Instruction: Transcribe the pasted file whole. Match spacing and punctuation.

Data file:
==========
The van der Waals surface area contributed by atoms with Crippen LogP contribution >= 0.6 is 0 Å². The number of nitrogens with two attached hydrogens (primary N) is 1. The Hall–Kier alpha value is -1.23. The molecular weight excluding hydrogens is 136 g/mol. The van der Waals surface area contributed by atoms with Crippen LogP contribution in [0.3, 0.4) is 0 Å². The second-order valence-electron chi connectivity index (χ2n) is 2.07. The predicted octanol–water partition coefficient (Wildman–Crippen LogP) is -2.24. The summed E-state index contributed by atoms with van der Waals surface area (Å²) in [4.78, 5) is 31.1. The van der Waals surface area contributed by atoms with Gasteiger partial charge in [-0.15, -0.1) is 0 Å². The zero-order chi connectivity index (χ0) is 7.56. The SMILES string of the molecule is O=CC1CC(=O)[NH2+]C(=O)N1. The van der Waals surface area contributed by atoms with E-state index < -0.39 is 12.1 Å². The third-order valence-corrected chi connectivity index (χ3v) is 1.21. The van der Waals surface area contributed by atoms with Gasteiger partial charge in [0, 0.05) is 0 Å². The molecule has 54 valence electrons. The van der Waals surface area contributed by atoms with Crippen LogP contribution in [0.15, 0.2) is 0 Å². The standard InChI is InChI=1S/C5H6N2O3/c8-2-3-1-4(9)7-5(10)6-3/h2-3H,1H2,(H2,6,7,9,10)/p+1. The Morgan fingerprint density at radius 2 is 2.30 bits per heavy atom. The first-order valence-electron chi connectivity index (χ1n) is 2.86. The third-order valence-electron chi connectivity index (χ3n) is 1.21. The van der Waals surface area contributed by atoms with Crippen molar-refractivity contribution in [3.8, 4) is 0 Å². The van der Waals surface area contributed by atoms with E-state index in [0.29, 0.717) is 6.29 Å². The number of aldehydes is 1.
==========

The van der Waals surface area contributed by atoms with Crippen LogP contribution >= 0.6 is 0 Å². The number of nitrogens with two attached hydrogens (primary N) is 1. The Hall–Kier alpha value is -1.23. The molecular weight excluding hydrogens is 136 g/mol. The van der Waals surface area contributed by atoms with Crippen LogP contribution in [0.3, 0.4) is 0 Å². The second-order valence-electron chi connectivity index (χ2n) is 2.07. The predicted octanol–water partition coefficient (Wildman–Crippen LogP) is -2.24. The summed E-state index contributed by atoms with van der Waals surface area (Å²) in [4.78, 5) is 31.1. The van der Waals surface area contributed by atoms with Gasteiger partial charge in [-0.15, -0.1) is 0 Å². The zero-order chi connectivity index (χ0) is 7.56. The SMILES string of the molecule is O=CC1CC(=O)[NH2+]C(=O)N1. The van der Waals surface area contributed by atoms with E-state index < -0.39 is 12.1 Å². The third-order valence-corrected chi connectivity index (χ3v) is 1.21. The van der Waals surface area contributed by atoms with Gasteiger partial charge in [0, 0.05) is 0 Å². The molecule has 54 valence electrons. The van der Waals surface area contributed by atoms with Crippen LogP contribution in [0.15, 0.2) is 0 Å². The standard InChI is InChI=1S/C5H6N2O3/c8-2-3-1-4(9)7-5(10)6-3/h2-3H,1H2,(H2,6,7,9,10)/p+1. The Morgan fingerprint density at radius 2 is 2.30 bits per heavy atom. The first-order valence-electron chi connectivity index (χ1n) is 2.86. The third-order valence-electron chi connectivity index (χ3n) is 1.21. The van der Waals surface area contributed by atoms with Crippen molar-refractivity contribution in [3.8, 4) is 0 Å². The van der Waals surface area contributed by atoms with E-state index in [0.29, 0.717) is 6.29 Å². The number of aldehydes is 1.